Caught in the middle

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Caught in the middle


Jung Kyung-min
The author is a senior business news editor of the JoongAng Ilbo.

“Now, only seven years left,” said Samsung Chairman Lee Kun-hee in Los Angeles in February 1993. Los Angeles was the first stop on a six-month tour of leading global companies with hundreds of executives. He visited a supermarket and was shocked. Sony and NEC products were placed at the front of the shelves, and Samsung products were collecting dust in the corner. At the turn of the century, he felt that Samsung could collapse if it didn’t change. In Frankfurt, he said, “Change everything but your wife and children.” Afterwards, Samsung reinvented itself as a global manufacturer surpassing not just Sony but also Apple and Intel.

“China can launch a spacecraft but cannot make the tip of a ballpoint pen,” lamented Chinese Premier Li Keqiang in December 2015. China produced 40 billion ballpoint pens a year, taking up 80 percent of the global market. But it could not make the rotating ball at the tip of the pen. Only a few countries, including Japan and Switzerland, had the technology to produce the chrome or stainless steel balls. Korea’s first ballpoint pen was Monami 153 in 1963, but the ball was produced in Korea starting in 1975. The tip of the ballpoint pen symbolized a gigantic Chinese manufacturing industry without core technology.

The sense of crisis about the ballpoint pen has in part led to Made in China 2025, a grand 30-year plan to improve the quality of Chinese manufacturing in three stages. The first stage is to make China a “manufacturing power” on par with not just Korea but also the United States, Germany and Japan by 2025. By 2049 — the centennial of the foundation of the People’s Republic of China — President Xi Jinping ambitiously hopes to surpass the United States.

To the United States, Made in China 2025 is a nightmare. The United States already suffers a nearly $400 billion deficit annually in trade with China. If China’s manufacturing sector matches that of the United States, Uncle Sam wouldn’t be able to win the economic war. For the Trump administration advocating America First, that would be a threat as frightening as North Korea’s nuclear weapons. The U.S. government’s tariff bomb on $34 billion worth of Chinese imports directly targets the Made in China 2025 campaign and its aspirations. The battle between Washington and Beijing is not merely a trade war but a battle for control of the manufacturing industry in the future.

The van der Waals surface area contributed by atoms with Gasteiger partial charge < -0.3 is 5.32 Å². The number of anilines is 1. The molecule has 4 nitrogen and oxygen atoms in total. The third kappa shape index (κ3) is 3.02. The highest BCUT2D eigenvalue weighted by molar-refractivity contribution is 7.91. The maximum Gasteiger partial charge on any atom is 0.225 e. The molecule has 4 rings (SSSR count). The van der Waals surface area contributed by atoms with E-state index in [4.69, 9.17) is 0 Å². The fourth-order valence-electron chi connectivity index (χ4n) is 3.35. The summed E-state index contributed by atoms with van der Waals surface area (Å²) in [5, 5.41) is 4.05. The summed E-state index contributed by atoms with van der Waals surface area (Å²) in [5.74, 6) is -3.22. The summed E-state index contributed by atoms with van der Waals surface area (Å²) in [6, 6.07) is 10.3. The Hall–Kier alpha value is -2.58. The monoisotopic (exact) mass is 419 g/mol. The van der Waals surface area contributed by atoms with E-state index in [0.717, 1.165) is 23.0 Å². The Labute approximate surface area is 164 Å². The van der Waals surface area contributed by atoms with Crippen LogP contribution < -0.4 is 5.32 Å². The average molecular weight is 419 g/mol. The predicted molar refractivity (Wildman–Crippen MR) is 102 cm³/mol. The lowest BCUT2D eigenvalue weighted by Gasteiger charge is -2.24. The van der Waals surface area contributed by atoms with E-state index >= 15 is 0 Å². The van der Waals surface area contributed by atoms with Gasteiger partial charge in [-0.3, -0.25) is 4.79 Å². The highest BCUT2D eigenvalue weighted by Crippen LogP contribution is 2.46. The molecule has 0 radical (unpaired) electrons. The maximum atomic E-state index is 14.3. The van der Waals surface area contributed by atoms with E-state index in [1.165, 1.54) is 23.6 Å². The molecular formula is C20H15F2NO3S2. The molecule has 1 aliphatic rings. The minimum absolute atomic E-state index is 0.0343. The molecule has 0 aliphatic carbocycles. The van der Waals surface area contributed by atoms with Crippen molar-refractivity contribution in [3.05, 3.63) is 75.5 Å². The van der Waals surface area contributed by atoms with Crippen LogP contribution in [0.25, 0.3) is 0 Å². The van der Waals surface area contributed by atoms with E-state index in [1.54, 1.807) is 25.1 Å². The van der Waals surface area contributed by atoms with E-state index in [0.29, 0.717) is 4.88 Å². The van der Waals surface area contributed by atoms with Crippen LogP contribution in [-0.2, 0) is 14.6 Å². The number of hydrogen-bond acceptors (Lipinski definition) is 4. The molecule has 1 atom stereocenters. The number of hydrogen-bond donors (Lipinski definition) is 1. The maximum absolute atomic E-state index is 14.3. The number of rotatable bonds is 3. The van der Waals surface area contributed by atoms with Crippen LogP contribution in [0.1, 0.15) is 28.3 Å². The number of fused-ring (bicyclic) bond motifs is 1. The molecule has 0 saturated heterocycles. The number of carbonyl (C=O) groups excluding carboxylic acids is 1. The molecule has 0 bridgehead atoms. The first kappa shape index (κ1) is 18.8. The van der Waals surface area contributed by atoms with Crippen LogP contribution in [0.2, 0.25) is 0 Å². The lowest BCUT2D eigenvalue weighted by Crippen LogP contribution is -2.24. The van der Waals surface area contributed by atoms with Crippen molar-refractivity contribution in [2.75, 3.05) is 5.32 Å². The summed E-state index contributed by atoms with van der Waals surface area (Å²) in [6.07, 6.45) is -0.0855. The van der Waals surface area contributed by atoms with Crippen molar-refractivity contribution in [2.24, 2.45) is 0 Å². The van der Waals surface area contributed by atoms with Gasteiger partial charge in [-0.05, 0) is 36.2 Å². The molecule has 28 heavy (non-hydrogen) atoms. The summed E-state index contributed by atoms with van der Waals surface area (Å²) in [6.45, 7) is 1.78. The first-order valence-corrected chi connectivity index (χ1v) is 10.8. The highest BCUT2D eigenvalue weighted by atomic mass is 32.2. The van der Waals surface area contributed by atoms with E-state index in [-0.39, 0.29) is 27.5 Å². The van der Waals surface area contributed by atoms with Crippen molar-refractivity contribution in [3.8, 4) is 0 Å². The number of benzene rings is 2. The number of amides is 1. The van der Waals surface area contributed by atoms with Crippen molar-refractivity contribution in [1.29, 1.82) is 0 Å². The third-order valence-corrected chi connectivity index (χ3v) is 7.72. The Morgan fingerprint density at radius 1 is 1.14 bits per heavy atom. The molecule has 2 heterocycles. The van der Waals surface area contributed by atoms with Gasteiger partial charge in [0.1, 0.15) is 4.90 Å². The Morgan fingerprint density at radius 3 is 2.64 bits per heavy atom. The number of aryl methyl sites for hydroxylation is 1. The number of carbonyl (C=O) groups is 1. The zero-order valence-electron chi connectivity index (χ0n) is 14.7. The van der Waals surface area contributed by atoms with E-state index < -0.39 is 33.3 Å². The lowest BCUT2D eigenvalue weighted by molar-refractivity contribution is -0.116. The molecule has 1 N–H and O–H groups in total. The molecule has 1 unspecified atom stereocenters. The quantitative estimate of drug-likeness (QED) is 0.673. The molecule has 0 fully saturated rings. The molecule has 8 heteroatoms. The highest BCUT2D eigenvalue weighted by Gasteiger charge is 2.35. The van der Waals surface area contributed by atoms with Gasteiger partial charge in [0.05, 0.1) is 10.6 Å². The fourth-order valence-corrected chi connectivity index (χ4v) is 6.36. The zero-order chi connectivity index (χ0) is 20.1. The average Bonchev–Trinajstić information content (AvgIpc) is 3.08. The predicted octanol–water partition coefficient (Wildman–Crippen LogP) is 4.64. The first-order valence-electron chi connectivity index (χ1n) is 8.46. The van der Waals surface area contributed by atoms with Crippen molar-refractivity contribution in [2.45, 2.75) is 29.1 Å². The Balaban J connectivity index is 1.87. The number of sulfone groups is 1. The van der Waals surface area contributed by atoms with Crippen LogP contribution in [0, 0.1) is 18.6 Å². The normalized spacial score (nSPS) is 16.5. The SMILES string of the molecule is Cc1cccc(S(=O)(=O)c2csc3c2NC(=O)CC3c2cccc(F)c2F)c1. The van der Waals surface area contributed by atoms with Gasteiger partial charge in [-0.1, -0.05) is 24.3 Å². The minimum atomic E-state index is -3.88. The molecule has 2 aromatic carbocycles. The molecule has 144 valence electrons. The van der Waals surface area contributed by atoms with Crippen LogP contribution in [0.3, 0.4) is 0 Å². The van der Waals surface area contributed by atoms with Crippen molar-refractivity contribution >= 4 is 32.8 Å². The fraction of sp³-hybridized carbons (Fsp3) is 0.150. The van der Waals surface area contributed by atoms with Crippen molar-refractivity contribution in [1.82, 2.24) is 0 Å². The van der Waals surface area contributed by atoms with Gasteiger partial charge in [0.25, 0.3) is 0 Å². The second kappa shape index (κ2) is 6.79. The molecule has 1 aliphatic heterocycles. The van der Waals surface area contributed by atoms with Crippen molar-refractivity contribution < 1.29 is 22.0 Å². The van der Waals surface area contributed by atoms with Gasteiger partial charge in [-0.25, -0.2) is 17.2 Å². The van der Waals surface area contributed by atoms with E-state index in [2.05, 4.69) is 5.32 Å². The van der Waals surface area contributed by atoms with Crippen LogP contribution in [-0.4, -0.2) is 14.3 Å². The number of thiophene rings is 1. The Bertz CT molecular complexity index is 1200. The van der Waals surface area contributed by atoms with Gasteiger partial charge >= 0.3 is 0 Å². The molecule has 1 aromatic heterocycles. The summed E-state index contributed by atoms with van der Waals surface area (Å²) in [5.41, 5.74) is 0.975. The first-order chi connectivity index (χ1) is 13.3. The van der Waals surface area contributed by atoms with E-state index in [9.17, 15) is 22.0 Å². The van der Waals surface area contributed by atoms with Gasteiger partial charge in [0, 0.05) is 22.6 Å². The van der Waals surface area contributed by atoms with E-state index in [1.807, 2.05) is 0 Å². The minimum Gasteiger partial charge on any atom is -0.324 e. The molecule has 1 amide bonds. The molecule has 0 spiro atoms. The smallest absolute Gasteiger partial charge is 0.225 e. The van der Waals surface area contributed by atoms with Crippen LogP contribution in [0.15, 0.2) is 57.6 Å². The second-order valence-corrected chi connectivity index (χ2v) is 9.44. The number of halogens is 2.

Made in China 2025 is also a catastrophe for Korea’s manufacturing industry, which heavily relies on selling intermediary goods to China. If China becomes a manufacturing power on par with the United States, there will be no place for the Korean manufacturing sector. Also, China being a one-party state, the government can push whatever program it wants — and use its muscle to make sure it succeeds.

Between January and May of this year, China’s CATL topped Japan’s Panasonic in the global electric car battery market. In the same period last year, CATL shipped only a quarter of Panasonic’s volume. Behind its success is the Chinese government. Since 2016, Beijing has not provided subsidies to Chinese electric cars with Korean batteries. As the subsidy accounts for half of the vehicle price, Korean batteries can hardly compete with Chinese products, regardless of the quality. It is just a matter of time before China also catches up with Korea in semiconductors.

Korean manufacturing is in a serious dilemma. If the United States delays the success of the Made in China 2025 campaign with tariffs, its lifespan can be extended. However, exports would be inevitably affected due to the ongoing trade war between the two largest economies in the world. If the United States and China dramatically come to an agreement, it could offer some relief for now, but the future then becomes even more uncertain. At the end of the day, the fate of the Korean manufacturing sector depends on the battle between the two giants.

The only one way to avoid being caught in the middle is to find an industry with future potential as promising as semiconductors. Without having the competitiveness that China wouldn’t dare to challenge and the United States would envy, Korea is bound to be swept up in the tsunami of Made in China 2025. As Lee Kun-hee cried in Los Angeles in 1993, Korea’s manufacturing industry has only seven years left.

JoongAng Ilbo, July 12, Page 30
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